A noise bubbled up into my throat, but I withheld from releasing it for just a second. I didn’t want anyone to hear, to make comments, to make judgments.
I threw myself on the couch, pulling a pillow close, shoving my face into it, and then I screamed. But I could already tell I was too loud.
The door opened, and I heard footsteps coming down the stairs.
I had a tendency to get in my own head. I walked a lot those days. Rain or sun, warm or cold, I was there. More incessant pacing, this time in a new environment: the street of my neighborhood. I often walked more than once a day. I tended to go out, come back for a snack, then leave again, just as fast, almost as though I had never come back to begin with. And while it would have been great to say that it was because exercise was a big part of my life, that would be a lie. I walked because I didn’t want to be there. I didn’t want to be at home where my mom worked in the dining room, and my dad worked in the kitchen, and the two sat there, and I was reminded that we didn’t talk; we only yelled. The basement, where I spent most of my days, got so stuffy, and I longed for the freedom of the outdoors.
But when I got outside, there is no freedom; I still felt trapped. This time, instead of it being with in the enclosed space of the basement, it was within my own head. It is there where I hurt myself the most, but also where I hurt others. Outside, while I walked, I took a break from the constant beratement of myself, and instead turned it to those around me.
Mom is such a bitch! She doesn’t love me; she never has. Dad doesn’t even want to get to know me, too stuck in his own world. Everybody is so selfish.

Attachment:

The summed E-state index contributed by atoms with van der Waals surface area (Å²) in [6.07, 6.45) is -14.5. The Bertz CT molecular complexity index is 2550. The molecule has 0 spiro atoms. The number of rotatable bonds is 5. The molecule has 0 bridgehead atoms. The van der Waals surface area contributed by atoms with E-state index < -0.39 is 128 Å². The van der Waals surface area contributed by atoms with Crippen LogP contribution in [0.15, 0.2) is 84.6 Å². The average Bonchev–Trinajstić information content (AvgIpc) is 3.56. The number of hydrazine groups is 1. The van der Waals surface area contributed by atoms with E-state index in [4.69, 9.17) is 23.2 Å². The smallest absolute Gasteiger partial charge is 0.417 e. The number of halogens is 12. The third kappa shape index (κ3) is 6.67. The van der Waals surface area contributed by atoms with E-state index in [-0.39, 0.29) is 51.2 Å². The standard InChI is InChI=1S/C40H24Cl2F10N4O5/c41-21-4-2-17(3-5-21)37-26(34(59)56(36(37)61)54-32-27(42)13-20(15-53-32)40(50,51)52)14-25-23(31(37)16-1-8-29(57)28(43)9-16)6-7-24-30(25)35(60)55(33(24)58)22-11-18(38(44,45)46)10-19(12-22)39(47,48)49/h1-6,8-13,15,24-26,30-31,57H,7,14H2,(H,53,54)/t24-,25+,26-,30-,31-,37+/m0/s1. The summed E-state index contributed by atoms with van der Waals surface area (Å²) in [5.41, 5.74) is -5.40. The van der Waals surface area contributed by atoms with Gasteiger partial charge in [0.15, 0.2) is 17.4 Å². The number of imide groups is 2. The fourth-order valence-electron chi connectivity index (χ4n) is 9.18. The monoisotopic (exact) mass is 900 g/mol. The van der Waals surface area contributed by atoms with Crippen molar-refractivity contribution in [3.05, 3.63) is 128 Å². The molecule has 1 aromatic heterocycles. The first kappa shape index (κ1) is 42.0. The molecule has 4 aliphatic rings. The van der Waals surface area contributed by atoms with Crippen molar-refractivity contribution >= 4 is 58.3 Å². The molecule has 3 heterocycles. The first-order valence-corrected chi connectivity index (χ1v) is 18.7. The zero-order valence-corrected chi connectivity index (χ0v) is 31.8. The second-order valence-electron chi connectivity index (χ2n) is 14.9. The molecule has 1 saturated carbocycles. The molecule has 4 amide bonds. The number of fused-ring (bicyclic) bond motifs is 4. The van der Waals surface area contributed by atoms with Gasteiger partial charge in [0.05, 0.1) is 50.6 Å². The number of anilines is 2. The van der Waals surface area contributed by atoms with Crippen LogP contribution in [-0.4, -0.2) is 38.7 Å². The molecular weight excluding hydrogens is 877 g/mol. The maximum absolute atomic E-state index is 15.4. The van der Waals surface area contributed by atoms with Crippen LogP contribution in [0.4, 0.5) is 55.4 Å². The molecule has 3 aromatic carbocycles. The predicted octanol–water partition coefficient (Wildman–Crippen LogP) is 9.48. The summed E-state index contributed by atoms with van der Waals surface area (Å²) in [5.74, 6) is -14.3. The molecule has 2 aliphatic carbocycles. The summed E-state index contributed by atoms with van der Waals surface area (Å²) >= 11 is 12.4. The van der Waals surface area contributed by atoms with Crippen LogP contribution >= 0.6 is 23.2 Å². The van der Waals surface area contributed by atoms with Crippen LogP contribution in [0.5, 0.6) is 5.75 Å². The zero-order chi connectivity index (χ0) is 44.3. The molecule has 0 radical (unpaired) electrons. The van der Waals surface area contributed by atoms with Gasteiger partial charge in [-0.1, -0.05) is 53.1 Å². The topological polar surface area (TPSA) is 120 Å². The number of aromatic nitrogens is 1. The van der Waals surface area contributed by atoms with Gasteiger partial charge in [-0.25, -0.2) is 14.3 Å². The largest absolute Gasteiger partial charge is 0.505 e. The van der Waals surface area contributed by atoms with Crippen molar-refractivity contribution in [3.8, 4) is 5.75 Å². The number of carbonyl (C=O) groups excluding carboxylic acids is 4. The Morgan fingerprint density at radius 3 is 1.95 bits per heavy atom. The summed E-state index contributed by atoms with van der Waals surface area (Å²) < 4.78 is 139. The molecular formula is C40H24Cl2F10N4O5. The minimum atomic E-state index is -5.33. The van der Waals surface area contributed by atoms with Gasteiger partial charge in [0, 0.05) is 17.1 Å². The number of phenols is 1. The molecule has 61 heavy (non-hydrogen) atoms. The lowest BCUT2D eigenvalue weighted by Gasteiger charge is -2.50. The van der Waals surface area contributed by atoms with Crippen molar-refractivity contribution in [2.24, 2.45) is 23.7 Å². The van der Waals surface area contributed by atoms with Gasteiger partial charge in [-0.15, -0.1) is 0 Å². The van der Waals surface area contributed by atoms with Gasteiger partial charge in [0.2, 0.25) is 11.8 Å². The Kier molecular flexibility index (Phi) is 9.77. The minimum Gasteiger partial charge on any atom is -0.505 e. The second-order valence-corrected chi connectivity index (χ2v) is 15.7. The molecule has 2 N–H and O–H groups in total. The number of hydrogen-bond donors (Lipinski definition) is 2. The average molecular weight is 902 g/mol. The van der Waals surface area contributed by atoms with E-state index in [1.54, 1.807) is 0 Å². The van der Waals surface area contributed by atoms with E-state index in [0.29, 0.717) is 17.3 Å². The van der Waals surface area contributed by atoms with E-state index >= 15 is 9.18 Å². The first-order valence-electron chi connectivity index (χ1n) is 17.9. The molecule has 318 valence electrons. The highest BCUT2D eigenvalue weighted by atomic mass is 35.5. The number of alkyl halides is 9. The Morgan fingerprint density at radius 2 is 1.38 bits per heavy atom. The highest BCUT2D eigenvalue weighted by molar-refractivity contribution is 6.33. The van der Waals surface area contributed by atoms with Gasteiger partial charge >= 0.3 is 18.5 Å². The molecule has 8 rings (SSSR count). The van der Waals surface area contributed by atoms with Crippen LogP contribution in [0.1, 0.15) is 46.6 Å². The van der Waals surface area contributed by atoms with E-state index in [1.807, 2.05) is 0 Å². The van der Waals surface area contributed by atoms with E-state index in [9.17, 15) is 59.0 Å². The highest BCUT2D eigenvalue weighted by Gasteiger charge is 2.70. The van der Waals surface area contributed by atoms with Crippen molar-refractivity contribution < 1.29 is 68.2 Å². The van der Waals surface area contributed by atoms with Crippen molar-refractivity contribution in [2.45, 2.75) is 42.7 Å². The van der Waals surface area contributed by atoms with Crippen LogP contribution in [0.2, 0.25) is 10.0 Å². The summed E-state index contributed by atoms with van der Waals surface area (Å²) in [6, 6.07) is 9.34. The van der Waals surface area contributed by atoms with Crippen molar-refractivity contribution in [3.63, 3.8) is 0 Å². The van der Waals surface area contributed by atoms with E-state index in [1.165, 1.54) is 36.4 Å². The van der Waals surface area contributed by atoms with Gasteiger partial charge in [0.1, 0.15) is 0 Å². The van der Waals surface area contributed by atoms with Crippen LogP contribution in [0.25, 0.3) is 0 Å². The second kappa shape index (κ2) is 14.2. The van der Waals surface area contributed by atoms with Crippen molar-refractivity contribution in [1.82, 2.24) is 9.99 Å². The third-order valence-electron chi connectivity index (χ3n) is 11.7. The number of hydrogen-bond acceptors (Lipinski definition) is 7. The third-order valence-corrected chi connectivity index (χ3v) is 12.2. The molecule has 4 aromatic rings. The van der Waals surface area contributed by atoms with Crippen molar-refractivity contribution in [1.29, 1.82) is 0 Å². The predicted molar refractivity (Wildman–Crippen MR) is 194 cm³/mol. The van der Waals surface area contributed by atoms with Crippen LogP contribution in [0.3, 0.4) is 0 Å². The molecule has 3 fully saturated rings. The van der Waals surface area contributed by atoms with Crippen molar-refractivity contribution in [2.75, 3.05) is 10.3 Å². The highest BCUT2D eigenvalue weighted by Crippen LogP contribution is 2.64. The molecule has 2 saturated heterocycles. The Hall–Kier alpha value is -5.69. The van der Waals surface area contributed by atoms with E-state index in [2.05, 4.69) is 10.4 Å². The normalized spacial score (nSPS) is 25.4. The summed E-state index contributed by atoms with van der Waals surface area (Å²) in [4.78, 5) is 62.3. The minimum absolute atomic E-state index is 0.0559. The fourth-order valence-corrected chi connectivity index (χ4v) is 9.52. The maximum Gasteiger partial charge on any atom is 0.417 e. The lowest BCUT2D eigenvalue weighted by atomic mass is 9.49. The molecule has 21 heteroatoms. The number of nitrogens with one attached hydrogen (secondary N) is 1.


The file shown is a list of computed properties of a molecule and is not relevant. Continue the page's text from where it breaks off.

They’re all lies, but I had convinced myself that it was the truth. Deep down, I just felt lonely. I wanted to reach out and say: I love you, Mom; I love you, Dad. And yet when we talked, I didn’t say anything anymore.
When did I stop talking to anyone but myself?
I missed the conversations, the laughs, the smiles. Where did it all go wrong? But I couldn’t answer those questions. All I knew was that those feelings have been a longtime brewing. I was bound to face them eventually.
Even then, as I ripped myself from the house and ran, I was forced to face those feelings. I ran until I reached the bottom of the driveway. That place where I found it safest to lie to myself about the people around me. But I didn’t want to lie anymore. Instead of yelling at my mother something vicious, something so full of venom that we both ended up crying, I wanted to ask for help.
Please help me, Mom, I’m so alone. Please don’t leave me alone.
Instead I walked through the rain, until after a few minutes, she pulled up beside me. I ignored her for a second before she rolled down the window and said, “Please get in the car.”
I knew it was coming. We fight. All we did was fight. I knew she was gonna say it.
But I didn’t want to. I knew that we needed to talk, but I just couldn’t do it with her right then. So, I opened my mouth before she could.
“I want to go to therapy.”